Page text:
Overcoming Fear Two: By forming a partnership that gives Google access to the core fundamentals of their business, Google can assure automotive customers of their longevity of the partnership. While certain products or services packages might have a limited shelf life, there can be little doubt that Google’s “geospatial offering”, Place Details, Cloud, and YouTube platform will be around for many years to come.

Fear Three—Google Just Wants My Driver’s Data: A common assumption among many OEMs and incumbent competitors to Google is that Google’s automotive play was purely motivated by their advertising play. Premium OEMs in particular thought their brands incompatible with an advertising-based business model, with some automakers starting to even make privacy a part of their brand identity.

Overcoming Fear Three: Google has made it clear that they expect their non-advertising revenues to grow in the coming years. The partnership announcement also emphasized a licensing-based business model. Furthermore, the announcement sets out a data component focused on empowering Mercedes-Benz to take advantage of Google’s Cloud and AI/ML capabilities, so that the automaker can make better use of their own data, rather than in exposing Mercedes-Benz data to third parties (including advertisers).

In short, by adopting a stance closer to that of a traditional automotive supplier, emphasizing the OEM’s brand, ownership of the experience, and providing tools to support customization and differentiation, Google has secured its most important automotive customer to date, and has set a blueprint for future engagements.

Implications for Automotive Incumbent Suppliers


This deeper engagement with a premium OEM represents a significant threat to incumbent suppliers of location-based services and infotainment applications in the automotive industry. With so many suppliers having defined themselves as the “Not-Google” alternative to OEMs based on the three core fears listed above, it is vital that incumbents react quickly and significantly to the new Google automotive strategy.

The threat is made even more significant by the fact that Mercedes-Benz is a premium OEM. It was widely anticipated that Google’s first successes in the automotive embedded space would be in the mass market, as brands that have little to lose by surrendering their modest infotainment experiences to GAS seek to deliver a compelling digital experience to drive new vehicle sales. Incumbents therefore saw an opportunity to help premium brands respond to this competitive threat, building navigation and infotainment experiences on par with Google, but while emphasizing OEM system ownership, branding differentiation, and data integrity.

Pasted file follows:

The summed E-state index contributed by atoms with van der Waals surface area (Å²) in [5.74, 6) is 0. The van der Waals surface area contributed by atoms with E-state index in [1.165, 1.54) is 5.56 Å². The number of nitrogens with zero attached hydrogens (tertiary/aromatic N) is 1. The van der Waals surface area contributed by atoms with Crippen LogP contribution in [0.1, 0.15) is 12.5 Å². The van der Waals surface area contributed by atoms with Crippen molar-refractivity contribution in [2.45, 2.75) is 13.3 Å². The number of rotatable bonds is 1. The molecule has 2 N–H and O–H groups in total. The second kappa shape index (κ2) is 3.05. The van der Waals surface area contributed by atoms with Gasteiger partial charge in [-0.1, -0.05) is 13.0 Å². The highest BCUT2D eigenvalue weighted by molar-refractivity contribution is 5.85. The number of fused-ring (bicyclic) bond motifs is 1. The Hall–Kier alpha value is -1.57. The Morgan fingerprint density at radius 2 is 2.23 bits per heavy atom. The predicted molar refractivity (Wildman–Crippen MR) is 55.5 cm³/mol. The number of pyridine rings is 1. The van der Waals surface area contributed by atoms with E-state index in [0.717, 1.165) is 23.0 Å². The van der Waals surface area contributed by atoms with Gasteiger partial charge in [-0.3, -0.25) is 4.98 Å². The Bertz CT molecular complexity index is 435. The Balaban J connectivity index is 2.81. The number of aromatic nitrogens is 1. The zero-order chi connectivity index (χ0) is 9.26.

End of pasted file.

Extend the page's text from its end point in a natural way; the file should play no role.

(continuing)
With Google now increasingly adopting these same three characteristics as part of their automotive strategy, it is increasingly clear that it will no longer be good enough simply to be the “not-Google” alternative. As long-held automaker fears about the technology giant wane, Google’s incumbent competitors must compete on the fundamentals—geospatial data, map content, cloud platforms, User Interface (UI) and User Experience (UX), AI and ML, routing, and other services. The scale of that challenge cannot be underestimated, so long as automakers look to imitate other consumer experiences, Google will always be well best positioned to deliver based on their wealth of experience in smartphones and other CE devices.

Therefore, the best option for automotive incumbents in the short to mid-term is to focus on the uniquely automotive-grade applications that play to their strengths, particularly active safety Advanced Driver Assistant Systems (ADAS) and Electric Vehicle (EV)-related applications that require a deeper understanding of the automotive context. In the longer term, Google will close this competitive gap.

Finally, this partnership signals the importance of having a platform play; OEMs that shunned a reskinned GAS product are unlikely to simply opt for a “look-and-feel” modified off the shelf offering from incumbent competitors. As vehicles become more software defined, and their organizations more software-savvy, the ability to offer third party mapping tools, AI and ML, routing algorithms, and data marketplaces will be essential to survive in a new world where Google is a bona fide automotive supplier.